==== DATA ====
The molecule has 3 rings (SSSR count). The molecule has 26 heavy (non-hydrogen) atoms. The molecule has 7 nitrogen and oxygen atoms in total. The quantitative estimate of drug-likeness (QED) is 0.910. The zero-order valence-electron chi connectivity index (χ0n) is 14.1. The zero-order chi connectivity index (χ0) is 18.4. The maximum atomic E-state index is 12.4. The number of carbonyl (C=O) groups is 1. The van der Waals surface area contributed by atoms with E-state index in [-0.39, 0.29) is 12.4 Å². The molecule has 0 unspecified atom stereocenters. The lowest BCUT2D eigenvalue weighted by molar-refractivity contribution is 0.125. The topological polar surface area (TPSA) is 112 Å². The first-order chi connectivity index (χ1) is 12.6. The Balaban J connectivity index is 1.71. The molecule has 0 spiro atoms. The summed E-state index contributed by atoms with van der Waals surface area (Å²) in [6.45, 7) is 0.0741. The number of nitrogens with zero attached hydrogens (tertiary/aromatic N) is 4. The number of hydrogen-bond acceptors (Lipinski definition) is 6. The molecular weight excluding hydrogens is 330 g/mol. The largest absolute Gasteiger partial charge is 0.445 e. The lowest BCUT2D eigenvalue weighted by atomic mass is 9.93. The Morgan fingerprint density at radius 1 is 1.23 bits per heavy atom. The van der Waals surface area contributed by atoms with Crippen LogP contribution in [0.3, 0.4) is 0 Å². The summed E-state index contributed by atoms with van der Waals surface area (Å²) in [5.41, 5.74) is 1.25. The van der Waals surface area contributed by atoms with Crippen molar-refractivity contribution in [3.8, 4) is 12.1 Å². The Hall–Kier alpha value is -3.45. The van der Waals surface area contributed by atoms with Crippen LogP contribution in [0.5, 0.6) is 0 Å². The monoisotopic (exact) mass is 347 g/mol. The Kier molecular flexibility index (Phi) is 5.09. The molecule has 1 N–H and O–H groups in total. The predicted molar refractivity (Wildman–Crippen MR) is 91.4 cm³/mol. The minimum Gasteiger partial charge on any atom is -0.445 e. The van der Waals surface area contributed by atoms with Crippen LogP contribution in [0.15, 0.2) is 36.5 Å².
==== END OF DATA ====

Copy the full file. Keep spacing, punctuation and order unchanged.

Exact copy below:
The molecule has 3 rings (SSSR count). The molecule has 26 heavy (non-hydrogen) atoms. The molecule has 7 nitrogen and oxygen atoms in total. The quantitative estimate of drug-likeness (QED) is 0.910. The zero-order valence-electron chi connectivity index (χ0n) is 14.1. The zero-order chi connectivity index (χ0) is 18.4. The maximum atomic E-state index is 12.4. The number of carbonyl (C=O) groups is 1. The van der Waals surface area contributed by atoms with E-state index in [-0.39, 0.29) is 12.4 Å². The molecule has 0 unspecified atom stereocenters. The lowest BCUT2D eigenvalue weighted by molar-refractivity contribution is 0.125. The topological polar surface area (TPSA) is 112 Å². The first-order chi connectivity index (χ1) is 12.6. The Balaban J connectivity index is 1.71. The molecule has 0 spiro atoms. The summed E-state index contributed by atoms with van der Waals surface area (Å²) in [6.45, 7) is 0.0741. The number of nitrogens with zero attached hydrogens (tertiary/aromatic N) is 4. The number of hydrogen-bond acceptors (Lipinski definition) is 6. The molecular weight excluding hydrogens is 330 g/mol. The largest absolute Gasteiger partial charge is 0.445 e. The lowest BCUT2D eigenvalue weighted by atomic mass is 9.93. The Morgan fingerprint density at radius 1 is 1.23 bits per heavy atom. The van der Waals surface area contributed by atoms with Crippen LogP contribution in [0.3, 0.4) is 0 Å². The summed E-state index contributed by atoms with van der Waals surface area (Å²) in [5.41, 5.74) is 1.25. The van der Waals surface area contributed by atoms with Crippen molar-refractivity contribution in [3.8, 4) is 12.1 Å². The Hall–Kier alpha value is -3.45. The van der Waals surface area contributed by atoms with Crippen LogP contribution in [0.5, 0.6) is 0 Å². The monoisotopic (exact) mass is 347 g/mol. The Kier molecular flexibility index (Phi) is 5.09. The molecule has 1 N–H and O–H groups in total. The predicted molar refractivity (Wildman–Crippen MR) is 91.4 cm³/mol. The minimum Gasteiger partial charge on any atom is -0.445 e. The van der Waals surface area contributed by atoms with Crippen LogP contribution in [0.15, 0.2) is 36.5 Å².